System Bits: May 22

AI benefits, disruptions; VR drone testing; wearable smart tech control.

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AI disruptions and benefits in the workplace
According to Stanford University researchers, artificial intelligence offers both promise and peril as it revolutionizes the workplace, the economy and personal lives.

Visiting scholar James Timbie of the Hoover Institution, who studies artificial intelligence and other technologies, said that in the workplace of tomorrow, many routine jobs now performed by workers will increasingly be assumed by machines, leaving more complicated tasks to humans who see the big picture and possess interpersonal skills. “Artificial intelligence and other advancing technologies promise advances in health, safety and productivity, but large-scale economic disruptions are inevitable.”

Visiting scholar James Timbie says that the artificial intelligence revolution will involve humans and machines working together, with the best results coming from humans supported by intelligent machines.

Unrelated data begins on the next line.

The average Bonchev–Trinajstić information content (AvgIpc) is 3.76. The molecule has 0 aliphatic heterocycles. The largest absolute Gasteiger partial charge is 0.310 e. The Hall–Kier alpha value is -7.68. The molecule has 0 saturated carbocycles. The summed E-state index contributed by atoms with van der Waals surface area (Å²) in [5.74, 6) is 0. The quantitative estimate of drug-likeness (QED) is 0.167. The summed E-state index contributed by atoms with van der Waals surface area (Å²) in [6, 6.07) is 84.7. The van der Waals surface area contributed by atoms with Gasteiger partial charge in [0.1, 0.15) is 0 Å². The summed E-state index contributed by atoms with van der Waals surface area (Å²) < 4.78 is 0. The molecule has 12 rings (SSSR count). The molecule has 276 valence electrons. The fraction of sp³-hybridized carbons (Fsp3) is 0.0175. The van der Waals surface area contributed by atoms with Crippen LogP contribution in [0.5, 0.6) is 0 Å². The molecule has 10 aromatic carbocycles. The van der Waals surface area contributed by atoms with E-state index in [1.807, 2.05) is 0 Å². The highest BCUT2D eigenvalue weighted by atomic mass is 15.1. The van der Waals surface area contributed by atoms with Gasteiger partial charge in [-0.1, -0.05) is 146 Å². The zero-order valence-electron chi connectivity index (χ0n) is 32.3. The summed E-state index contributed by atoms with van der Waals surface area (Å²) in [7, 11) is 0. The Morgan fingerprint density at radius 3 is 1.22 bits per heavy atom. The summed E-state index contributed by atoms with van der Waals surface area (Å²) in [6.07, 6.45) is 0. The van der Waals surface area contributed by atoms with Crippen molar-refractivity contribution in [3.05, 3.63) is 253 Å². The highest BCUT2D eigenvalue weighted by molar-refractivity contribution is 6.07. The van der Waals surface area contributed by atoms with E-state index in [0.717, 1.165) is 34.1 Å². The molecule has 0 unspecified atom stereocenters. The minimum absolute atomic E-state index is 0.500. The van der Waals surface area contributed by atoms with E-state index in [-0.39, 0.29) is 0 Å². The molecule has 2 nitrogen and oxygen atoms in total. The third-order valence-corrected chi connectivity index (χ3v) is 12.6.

Source: The Hoover Institution

He points out that AI combined with other advancing technologies – such as robotics and 3D printing – will lead to more efficient production of goods and services since machines can be trained to perform a wide range of non-routine cognitive tasks, and advanced robotics can increasingly perform manual tasks. And while society as a whole will benefit from increased productivity and lower costs, many individual workers will be adversely affected. Specifically, research indicates that on the order of half of today’s workers are in industries vulnerable to disruption in the near term.  In some cases – truck drivers – machines will replace workers. In other fields – education and medicine – work will be transformed, with machines assuming some tasks in close coordination with skilled humans performing other tasks.
 
When it comes to well-paying ‘cognitive’ jobs, many of these will are vulnerable to disruption, perhaps more over time than the well-paying factory jobs that were lost to globalization, Timbie noted. These jobs, which have traditionally been filled by well-educated, well-paid workers include tax preparers, radiologists, paralegals, loan underwriters, insurance adjusters, financial analysts, translators, and even some journalists and software engineers.